Maintaining the thermal comfort of occupants along with minimising the related energy consumption is necessary in educational buildings in the UK. Thermal comfort is particularly important in this context as it affects how well students learn in the classroom. This study aims to identify comfort temperature ranges in different classroom types, lecture rooms, studios and PC labs in UK higher learning environments. Overall, more than 3,000 university students in Coventry and Edinburgh were observed and surveyed simultaneously with the monitoring of environmental measurements under free-running, cooling and heating modes, in October and November 2017 and January to March 2018. Thermal comfort zones and comfort temperatures were identified in each classroom type under these three operation modes. The thermal comfort zone was shown to be significantly dependant on the operative temperature in the studios and PC labs. In terms of the students’ priorities for adaptive behaviour inside the classrooms, students in the lecture rooms and PC labs with lower levels of freedom, preferred to restore their thermal comfort through personal adaptive behaviour. However, environmental behaviour was shown to be preferred in the studios where the occupants have a greater freedom level. Results indicate a higher level of physiological and psychological thermal adaptation for the occupants of the studios and PC labs compared to those in the lecture rooms. Consequently, the type of classroom and the students’ freedom levels should be considered in environmental design of higher education buildings.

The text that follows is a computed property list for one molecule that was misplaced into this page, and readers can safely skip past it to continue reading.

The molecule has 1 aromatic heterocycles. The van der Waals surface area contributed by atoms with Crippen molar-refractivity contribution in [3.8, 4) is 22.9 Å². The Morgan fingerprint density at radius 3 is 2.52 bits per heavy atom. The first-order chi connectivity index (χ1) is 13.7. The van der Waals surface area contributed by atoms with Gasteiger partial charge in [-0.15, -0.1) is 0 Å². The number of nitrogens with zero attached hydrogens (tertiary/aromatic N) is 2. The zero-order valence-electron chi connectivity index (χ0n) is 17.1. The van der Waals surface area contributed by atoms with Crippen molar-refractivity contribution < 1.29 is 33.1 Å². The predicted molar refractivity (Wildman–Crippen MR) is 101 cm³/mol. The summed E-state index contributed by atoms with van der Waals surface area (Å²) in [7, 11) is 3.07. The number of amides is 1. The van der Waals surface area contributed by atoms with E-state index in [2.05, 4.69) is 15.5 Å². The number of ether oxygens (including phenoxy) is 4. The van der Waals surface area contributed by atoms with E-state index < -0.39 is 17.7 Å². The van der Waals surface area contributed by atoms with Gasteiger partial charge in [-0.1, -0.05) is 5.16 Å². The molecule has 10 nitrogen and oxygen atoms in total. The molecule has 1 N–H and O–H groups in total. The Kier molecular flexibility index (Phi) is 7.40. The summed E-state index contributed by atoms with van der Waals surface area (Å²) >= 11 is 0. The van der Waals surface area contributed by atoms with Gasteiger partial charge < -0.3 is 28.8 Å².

Bibliographical noteNOTICE: this is the author’s version of a work that was accepted for publication in Energy and Buildings. Changes resulting from the publishing process, such as peer review, editing, corrections, structural formatting, and other quality control mechanisms may not be reflected in this document. Changes may have been made to this work since it was submitted for publication. A definitive version was subsequently published in Energy and Buildings, 211 (2020) DOI: 10.1016/j.enbuild.2020.109814
© 2020, Elsevier. Licensed under the Creative Commons Attribution-NonCommercial-NoDerivatives 4.0 International http://creativecommons.org/licenses/by-nc-nd/4.0/
- Adaptive behaviour
- Comfort temperature
- Higher education buildings
- Lecture room
- Thermal comfort
ASJC Scopus subject areas
- Civil and Structural Engineering
- Building and Construction
- Mechanical Engineering
- Electrical and Electronic Engineering
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